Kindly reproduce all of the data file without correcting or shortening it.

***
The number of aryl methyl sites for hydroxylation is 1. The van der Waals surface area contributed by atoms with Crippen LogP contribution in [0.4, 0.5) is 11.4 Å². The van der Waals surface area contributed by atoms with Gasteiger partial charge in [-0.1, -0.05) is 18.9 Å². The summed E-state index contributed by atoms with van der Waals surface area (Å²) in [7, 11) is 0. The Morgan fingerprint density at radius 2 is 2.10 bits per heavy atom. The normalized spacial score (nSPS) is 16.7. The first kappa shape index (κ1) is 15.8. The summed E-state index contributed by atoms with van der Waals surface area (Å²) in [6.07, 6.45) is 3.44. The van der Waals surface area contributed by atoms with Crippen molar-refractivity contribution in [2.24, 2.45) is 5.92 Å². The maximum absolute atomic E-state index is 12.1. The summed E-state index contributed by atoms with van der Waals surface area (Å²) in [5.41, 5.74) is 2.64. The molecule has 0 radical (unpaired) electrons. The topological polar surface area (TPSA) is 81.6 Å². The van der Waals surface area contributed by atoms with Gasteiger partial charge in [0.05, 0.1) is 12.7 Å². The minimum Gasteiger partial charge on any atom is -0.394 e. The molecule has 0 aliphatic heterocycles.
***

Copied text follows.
The number of aryl methyl sites for hydroxylation is 1. The van der Waals surface area contributed by atoms with Crippen LogP contribution in [0.4, 0.5) is 11.4 Å². The van der Waals surface area contributed by atoms with Gasteiger partial charge in [-0.1, -0.05) is 18.9 Å². The summed E-state index contributed by atoms with van der Waals surface area (Å²) in [7, 11) is 0. The Morgan fingerprint density at radius 2 is 2.10 bits per heavy atom. The normalized spacial score (nSPS) is 16.7. The first kappa shape index (κ1) is 15.8. The summed E-state index contributed by atoms with van der Waals surface area (Å²) in [6.07, 6.45) is 3.44. The van der Waals surface area contributed by atoms with Crippen molar-refractivity contribution in [2.24, 2.45) is 5.92 Å². The maximum absolute atomic E-state index is 12.1. The summed E-state index contributed by atoms with van der Waals surface area (Å²) in [5.41, 5.74) is 2.64. The molecule has 0 radical (unpaired) electrons. The topological polar surface area (TPSA) is 81.6 Å². The van der Waals surface area contributed by atoms with Gasteiger partial charge in [0.05, 0.1) is 12.7 Å². The minimum Gasteiger partial charge on any atom is -0.394 e. The molecule has 0 aliphatic heterocycles.